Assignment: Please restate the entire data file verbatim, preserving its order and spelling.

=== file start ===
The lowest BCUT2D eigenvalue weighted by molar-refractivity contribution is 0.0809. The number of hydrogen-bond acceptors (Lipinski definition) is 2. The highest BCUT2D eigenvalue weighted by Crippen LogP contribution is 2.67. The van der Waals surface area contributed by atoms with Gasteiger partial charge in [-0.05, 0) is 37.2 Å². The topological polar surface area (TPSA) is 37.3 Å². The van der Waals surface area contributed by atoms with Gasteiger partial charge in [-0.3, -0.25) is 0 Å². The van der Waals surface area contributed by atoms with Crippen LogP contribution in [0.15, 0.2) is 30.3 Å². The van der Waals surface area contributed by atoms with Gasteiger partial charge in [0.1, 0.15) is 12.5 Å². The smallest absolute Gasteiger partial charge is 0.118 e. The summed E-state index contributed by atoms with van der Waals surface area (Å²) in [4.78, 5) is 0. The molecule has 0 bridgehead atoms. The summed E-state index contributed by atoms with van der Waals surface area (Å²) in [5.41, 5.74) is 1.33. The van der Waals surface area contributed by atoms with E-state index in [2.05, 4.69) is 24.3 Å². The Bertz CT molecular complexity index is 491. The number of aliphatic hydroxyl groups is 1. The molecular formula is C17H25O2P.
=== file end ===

The lowest BCUT2D eigenvalue weighted by molar-refractivity contribution is 0.0809. The number of hydrogen-bond acceptors (Lipinski definition) is 2. The highest BCUT2D eigenvalue weighted by Crippen LogP contribution is 2.67. The van der Waals surface area contributed by atoms with Gasteiger partial charge in [-0.05, 0) is 37.2 Å². The topological polar surface area (TPSA) is 37.3 Å². The van der Waals surface area contributed by atoms with Gasteiger partial charge in [-0.3, -0.25) is 0 Å². The van der Waals surface area contributed by atoms with Crippen LogP contribution in [0.15, 0.2) is 30.3 Å². The van der Waals surface area contributed by atoms with Gasteiger partial charge in [0.1, 0.15) is 12.5 Å². The smallest absolute Gasteiger partial charge is 0.118 e. The summed E-state index contributed by atoms with van der Waals surface area (Å²) in [4.78, 5) is 0. The molecule has 0 bridgehead atoms. The summed E-state index contributed by atoms with van der Waals surface area (Å²) in [5.41, 5.74) is 1.33. The van der Waals surface area contributed by atoms with E-state index in [2.05, 4.69) is 24.3 Å². The Bertz CT molecular complexity index is 491. The number of aliphatic hydroxyl groups is 1. The molecular formula is C17H25O2P.